Clearly the external component box is what will win over the masses, but the key is getting critical mass into living rooms before content providers will choose this alternative delivery route over traditional cable or network delivery. The problem with Roku, Boxee, and so many others is that streaming shows and movies is all they do. They will never be accepted by Americans until the content is there, and the content won’t be there until the hardware is in place. Chicken meets egg.

Microsoft certainly is in place with 66 million XBox360s sold (worldwide). However as we’ve seen with Windows Media Center’s Internet TV offerings, Microsoft is completely incapable of making content deals with providers. iTunes, on the other hand, has much to offer, and makes Apple the most likely player to win this game. However Apple TV has only sold around 2 million units, and has completely flopped at getting into people’s living rooms. With Apple TV, the only draw is to buy TV shows that we already purchased from our cable company; tough sell.

The key to the XBox’s market penetration was games. People’s primary purchase intent with this device was to play games. However when they got home and realized streaming content from Netflix and others was available, they started doing more.

The big opportunity for Apple TV is coming in 2012. As the Nintendo Wii recently turned five years old, that company is looking forward to releasing its newest generation of Wii, the Wii U, in 2012. What the Wii U offers is a bulky, smart controller that contains a video screen. The concept is brilliant, allowing certain players to be privy to information that other players aren’t. However rumors swirl about a $600 price for this system, which only comes with one smart controller, a worthless device once it leaves the living room.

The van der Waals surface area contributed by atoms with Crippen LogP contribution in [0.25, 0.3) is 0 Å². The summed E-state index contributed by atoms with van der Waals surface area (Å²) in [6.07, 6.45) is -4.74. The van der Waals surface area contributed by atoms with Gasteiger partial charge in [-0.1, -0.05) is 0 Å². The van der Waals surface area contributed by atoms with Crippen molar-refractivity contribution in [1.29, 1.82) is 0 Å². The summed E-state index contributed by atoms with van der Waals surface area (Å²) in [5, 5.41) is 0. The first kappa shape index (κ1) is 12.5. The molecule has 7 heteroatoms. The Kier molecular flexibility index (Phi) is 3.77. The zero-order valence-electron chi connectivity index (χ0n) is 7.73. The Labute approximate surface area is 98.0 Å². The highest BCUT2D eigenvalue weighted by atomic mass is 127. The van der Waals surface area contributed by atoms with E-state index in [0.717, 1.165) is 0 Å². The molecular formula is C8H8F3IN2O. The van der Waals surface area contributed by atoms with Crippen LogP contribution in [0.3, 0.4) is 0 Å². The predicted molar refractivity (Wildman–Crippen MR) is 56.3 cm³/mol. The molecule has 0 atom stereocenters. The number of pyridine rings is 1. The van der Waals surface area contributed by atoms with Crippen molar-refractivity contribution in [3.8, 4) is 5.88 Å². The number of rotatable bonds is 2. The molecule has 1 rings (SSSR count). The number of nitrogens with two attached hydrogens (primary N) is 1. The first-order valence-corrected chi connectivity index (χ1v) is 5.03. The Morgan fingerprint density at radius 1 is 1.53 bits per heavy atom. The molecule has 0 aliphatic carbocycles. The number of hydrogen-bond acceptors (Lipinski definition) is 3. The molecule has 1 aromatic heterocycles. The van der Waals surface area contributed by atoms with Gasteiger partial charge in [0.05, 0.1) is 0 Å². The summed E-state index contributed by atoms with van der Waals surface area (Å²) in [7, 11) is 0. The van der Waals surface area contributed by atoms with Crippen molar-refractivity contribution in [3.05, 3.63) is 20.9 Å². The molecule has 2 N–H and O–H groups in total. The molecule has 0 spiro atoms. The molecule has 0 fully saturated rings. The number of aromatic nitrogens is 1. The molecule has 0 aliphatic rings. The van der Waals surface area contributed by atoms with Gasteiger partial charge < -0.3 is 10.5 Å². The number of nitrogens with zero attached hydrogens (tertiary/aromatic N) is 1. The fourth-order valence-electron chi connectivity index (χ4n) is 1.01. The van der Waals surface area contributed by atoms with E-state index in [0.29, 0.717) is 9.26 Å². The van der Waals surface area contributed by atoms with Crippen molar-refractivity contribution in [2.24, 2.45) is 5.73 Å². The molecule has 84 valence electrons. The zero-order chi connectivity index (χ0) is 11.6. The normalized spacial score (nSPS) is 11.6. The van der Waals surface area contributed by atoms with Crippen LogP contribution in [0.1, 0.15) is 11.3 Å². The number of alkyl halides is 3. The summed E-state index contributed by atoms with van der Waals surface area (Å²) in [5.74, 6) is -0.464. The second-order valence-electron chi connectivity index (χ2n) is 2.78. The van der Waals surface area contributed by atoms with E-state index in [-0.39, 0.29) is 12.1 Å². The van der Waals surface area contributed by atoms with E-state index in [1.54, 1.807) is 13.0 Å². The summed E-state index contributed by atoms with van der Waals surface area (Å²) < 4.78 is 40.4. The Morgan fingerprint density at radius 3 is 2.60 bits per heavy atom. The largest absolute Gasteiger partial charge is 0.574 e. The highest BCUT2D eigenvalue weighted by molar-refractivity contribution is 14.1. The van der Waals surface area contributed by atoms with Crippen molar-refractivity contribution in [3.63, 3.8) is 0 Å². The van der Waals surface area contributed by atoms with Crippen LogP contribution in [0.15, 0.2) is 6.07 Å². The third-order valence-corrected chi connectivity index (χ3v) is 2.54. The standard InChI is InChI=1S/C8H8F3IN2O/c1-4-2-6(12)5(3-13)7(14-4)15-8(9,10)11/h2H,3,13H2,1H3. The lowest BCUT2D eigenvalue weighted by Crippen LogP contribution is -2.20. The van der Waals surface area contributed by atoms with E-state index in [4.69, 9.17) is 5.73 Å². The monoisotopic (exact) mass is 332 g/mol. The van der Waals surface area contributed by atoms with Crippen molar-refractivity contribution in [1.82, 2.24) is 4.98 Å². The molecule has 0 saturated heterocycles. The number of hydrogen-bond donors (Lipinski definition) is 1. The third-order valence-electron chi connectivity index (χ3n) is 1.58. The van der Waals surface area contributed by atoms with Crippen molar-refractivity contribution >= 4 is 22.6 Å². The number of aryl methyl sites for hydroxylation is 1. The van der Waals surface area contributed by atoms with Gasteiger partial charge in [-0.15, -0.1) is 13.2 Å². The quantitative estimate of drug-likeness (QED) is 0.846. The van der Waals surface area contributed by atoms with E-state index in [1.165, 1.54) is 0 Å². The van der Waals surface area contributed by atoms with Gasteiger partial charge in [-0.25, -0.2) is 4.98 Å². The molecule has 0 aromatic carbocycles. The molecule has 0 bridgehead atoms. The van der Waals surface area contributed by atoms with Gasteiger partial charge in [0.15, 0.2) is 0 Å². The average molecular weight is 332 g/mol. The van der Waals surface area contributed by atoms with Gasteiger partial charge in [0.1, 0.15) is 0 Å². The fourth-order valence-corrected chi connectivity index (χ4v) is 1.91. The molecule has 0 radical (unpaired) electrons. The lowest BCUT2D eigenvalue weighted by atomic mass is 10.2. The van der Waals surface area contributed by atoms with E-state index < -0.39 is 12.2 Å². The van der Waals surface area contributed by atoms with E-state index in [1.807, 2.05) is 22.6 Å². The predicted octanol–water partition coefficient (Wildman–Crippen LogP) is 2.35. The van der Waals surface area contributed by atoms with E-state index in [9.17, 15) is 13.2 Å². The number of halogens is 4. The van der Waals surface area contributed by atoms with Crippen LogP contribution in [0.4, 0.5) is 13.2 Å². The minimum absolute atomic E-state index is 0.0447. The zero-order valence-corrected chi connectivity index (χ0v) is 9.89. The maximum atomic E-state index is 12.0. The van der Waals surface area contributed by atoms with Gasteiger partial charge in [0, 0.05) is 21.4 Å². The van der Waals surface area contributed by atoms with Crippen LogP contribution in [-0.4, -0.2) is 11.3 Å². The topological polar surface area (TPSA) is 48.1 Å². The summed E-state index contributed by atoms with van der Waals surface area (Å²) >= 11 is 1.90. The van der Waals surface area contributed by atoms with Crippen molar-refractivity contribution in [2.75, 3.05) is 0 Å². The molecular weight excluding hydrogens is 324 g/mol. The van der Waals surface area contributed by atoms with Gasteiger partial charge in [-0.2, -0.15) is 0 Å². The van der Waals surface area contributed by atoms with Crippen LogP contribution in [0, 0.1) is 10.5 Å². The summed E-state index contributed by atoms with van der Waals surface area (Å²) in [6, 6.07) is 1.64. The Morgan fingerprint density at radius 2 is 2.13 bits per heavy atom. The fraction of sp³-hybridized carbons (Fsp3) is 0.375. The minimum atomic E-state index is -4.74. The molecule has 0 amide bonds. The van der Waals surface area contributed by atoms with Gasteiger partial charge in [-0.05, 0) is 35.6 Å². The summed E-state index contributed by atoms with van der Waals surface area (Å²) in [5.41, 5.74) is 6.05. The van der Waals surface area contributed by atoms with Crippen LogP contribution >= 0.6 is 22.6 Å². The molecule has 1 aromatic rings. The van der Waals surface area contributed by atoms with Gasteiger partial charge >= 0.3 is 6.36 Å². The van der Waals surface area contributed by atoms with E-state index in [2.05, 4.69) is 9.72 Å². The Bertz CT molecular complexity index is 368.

There is also this to consider: while Nintendo sold 89 million Wii’s, there have been 108 million iPhones sold, 40 million iPads sold, and 60 million iPod Touches sold. That’s over 200 million potential smart controllers already in people’s hands.

Consider this, too: one of the most popular XBox360 games is the Madden series, which sells around 1.5 million per year. However Rovio’s Angry Birds, the most successful smartphone game to date, has had over 500 million downloads so far. Just on Christmas Day (2011) alone there were 6.5 million Angry Birds downloads.

With so many potential gaming controller components already sold, all Apple has to do is introduce a better Apple TV that integrates iOS devices as controllers, and they have Nintendo’s number. If the Apple TV also features HDMI pass-thru capability, customers could gracefully switch between cable TV, games, streams without having to use the TV’s remote control to change inputs.

Nintendo’s pricey system looms on the horizon, opening the door wide open for Apple to not only take over the simple gaming market, but further that market position to become a major force with studios.